Maple Seeds & Memories

Image result for maple seedI found a maple seed in the parking lot of my apartment complex. It’s an odd-looking seed, a green bulb that encases the seed itself and a paper-thin leaf protruding from one side. They come in pairs—attached at the bulb—when they grow on the tree and often when they fall on the ground. Spotting that little, green seed on the ground shook loose a memory that’d been sitting on my mental shelf for damn near fifteen years. The memory was of my mother’s father, in a Massachusetts town far away from where I am now.

My grandparents’ lawn was always green. The grass well-manicured by my grandfather, who split his retirement between watching his grandchildren and puttering about the yard. He’d even putter during family cookouts. Not so much to clean up the yard, but more to take care of little things here and there. To man the grill, to distribute the Hoodie ice creams after dinner, to take his turn watching the kids in the pool, to picking up the maple seeds he found dotting the backyard.

It sounds weird for my grandfather to have picked up the maple seeds. But he did it for his grandchildren. There was always a twinkle in his eyes when he’d walk over with the seeds in his hand. Some would be bright green, others a crispy brown.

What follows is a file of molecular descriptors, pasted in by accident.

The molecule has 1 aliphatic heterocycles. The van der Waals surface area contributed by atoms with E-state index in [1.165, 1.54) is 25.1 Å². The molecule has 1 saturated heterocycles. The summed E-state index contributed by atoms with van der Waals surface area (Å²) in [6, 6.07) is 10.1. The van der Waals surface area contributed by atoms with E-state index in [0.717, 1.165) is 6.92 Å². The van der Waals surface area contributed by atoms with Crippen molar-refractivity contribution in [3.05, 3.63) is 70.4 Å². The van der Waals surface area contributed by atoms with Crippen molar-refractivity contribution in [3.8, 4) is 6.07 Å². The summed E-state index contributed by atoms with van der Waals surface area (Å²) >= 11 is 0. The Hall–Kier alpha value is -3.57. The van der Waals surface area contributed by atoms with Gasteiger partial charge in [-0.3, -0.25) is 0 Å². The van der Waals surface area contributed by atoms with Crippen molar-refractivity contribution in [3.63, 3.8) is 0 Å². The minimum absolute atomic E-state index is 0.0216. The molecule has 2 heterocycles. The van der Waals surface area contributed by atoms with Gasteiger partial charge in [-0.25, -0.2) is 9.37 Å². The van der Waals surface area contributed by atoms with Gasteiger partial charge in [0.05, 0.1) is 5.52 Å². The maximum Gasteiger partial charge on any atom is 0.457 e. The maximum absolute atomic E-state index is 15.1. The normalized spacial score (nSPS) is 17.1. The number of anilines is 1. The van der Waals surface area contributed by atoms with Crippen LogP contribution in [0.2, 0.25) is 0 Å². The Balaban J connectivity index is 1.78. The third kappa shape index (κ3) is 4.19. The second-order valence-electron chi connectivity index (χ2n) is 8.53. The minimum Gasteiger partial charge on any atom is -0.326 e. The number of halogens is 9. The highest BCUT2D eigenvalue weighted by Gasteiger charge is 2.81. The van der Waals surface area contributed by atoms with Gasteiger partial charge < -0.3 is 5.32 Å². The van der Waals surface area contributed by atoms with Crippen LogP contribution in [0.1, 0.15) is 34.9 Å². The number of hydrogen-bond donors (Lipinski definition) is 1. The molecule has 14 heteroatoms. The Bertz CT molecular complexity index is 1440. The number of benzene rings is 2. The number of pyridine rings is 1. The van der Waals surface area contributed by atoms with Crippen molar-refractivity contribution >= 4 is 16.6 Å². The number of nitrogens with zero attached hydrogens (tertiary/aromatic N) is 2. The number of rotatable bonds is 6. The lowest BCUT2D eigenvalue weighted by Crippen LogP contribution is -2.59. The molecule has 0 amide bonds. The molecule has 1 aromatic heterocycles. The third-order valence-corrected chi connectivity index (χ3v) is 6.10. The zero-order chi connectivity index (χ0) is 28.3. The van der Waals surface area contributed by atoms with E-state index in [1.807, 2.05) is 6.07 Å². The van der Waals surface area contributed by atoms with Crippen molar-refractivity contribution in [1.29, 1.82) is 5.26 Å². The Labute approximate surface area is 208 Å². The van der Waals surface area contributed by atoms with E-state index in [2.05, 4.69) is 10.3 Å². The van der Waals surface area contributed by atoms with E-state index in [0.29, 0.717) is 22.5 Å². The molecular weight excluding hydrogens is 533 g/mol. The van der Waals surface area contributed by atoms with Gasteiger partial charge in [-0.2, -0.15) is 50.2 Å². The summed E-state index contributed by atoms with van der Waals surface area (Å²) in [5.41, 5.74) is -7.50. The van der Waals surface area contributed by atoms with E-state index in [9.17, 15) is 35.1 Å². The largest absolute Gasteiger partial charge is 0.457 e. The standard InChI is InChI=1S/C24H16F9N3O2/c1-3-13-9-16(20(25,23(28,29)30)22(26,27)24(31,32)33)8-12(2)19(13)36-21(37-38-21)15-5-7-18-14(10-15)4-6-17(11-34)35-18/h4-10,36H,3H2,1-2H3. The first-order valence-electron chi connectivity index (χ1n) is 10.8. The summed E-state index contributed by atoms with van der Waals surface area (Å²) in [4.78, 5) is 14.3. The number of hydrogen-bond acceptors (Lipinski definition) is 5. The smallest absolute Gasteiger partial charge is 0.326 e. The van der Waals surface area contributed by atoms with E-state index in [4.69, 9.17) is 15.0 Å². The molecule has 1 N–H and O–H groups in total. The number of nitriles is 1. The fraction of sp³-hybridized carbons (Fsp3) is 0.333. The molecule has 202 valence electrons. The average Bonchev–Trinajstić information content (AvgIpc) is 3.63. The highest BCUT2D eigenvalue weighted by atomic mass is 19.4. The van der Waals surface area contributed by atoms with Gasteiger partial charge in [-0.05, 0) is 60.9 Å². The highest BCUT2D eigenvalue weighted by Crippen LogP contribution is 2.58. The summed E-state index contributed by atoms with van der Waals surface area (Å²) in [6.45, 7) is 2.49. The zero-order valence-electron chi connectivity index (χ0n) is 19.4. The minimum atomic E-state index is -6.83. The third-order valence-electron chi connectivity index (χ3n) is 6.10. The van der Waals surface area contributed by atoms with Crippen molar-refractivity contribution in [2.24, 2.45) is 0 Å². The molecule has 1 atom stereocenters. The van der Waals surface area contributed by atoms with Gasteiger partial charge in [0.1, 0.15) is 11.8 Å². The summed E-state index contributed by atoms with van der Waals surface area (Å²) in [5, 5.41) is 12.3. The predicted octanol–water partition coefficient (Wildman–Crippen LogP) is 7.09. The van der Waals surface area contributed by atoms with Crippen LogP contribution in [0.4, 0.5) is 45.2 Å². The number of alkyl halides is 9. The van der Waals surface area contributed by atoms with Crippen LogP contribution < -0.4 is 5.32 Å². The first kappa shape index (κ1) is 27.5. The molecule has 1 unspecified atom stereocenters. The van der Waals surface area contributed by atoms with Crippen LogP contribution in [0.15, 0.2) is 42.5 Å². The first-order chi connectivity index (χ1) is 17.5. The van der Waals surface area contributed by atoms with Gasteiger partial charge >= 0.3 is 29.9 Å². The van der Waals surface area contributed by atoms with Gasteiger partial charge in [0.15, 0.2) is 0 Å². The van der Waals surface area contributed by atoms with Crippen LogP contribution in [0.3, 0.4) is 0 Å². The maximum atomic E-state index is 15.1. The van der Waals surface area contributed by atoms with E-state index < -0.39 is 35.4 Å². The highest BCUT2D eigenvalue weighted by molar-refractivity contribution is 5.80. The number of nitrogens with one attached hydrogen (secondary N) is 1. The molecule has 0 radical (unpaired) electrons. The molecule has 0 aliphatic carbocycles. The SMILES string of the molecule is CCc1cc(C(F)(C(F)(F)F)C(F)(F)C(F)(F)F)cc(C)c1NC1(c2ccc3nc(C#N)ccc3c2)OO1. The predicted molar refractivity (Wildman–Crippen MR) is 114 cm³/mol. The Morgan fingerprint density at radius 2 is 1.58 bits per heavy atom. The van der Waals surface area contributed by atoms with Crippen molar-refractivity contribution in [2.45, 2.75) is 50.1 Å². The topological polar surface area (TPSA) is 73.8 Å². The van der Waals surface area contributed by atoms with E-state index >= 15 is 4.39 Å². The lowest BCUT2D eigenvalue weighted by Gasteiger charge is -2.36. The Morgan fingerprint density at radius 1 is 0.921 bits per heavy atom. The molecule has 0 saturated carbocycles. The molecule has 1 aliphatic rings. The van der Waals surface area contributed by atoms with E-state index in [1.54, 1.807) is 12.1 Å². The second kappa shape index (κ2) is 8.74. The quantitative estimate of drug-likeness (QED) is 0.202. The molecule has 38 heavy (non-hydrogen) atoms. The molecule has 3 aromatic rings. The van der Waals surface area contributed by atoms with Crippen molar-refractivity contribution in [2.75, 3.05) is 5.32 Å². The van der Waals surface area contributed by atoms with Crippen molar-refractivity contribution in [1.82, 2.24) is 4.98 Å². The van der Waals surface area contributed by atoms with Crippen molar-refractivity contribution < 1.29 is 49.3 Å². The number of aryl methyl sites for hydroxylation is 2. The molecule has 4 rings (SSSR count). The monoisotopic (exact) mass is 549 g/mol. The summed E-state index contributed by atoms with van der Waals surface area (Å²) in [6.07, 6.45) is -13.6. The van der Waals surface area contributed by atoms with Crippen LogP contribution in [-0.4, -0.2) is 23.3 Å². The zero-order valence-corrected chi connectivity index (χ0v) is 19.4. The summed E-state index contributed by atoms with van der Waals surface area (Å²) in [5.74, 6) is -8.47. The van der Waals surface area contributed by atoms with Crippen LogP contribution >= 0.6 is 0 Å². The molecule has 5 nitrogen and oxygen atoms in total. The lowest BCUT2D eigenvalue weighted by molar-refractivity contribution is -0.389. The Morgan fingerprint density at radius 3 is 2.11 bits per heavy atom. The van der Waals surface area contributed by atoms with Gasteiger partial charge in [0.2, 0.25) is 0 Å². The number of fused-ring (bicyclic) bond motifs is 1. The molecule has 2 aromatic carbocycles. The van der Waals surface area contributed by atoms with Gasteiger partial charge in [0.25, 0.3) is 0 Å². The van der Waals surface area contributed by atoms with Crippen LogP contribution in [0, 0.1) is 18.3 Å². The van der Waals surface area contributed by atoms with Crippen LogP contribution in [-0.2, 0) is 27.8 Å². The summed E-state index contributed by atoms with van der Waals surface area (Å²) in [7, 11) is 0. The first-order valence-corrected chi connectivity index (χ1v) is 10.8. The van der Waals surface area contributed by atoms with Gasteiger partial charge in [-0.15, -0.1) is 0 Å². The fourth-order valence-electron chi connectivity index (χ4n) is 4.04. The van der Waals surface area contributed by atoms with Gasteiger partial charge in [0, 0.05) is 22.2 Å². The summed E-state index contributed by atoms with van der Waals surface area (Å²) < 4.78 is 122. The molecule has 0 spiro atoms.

Then he’d show us how to split the bulb around the seed in half before pinching the stiff halves on either side of our noses. The stickiness of the seed would keep them there for a few seconds if we stayed still. Less if we moved our heads. Grandpa would put one on his nose, too. That mischievous twinkle never leaving his eyes.

I’d all but forgotten the maple seeds. But the brain is a funny organ that can dig up old memories with the simplest of triggers.

I haven’t seen my grandfather in a few years. Now he lives in Florida with my grandmother. They moved there after leaving Massachusetts in a motor home and travelling the country. It was far away from family, but they decided that setting down roots near Disney World would give their children and grandchildren added incentive to visit.

The last time I visited my grandparents, Mom and I stayed with them while visiting Disney. Their house was different than the one in Massachusetts, though many of the same pictures hung on the walls. Grandpa was a bit different from those summer cookouts, too. Older, grayer. But his mischievous twinkle was still there. And I think if there’d been  maple seeds in the middle of Florida, I bet he would’ve convinced me to put one on my nose.

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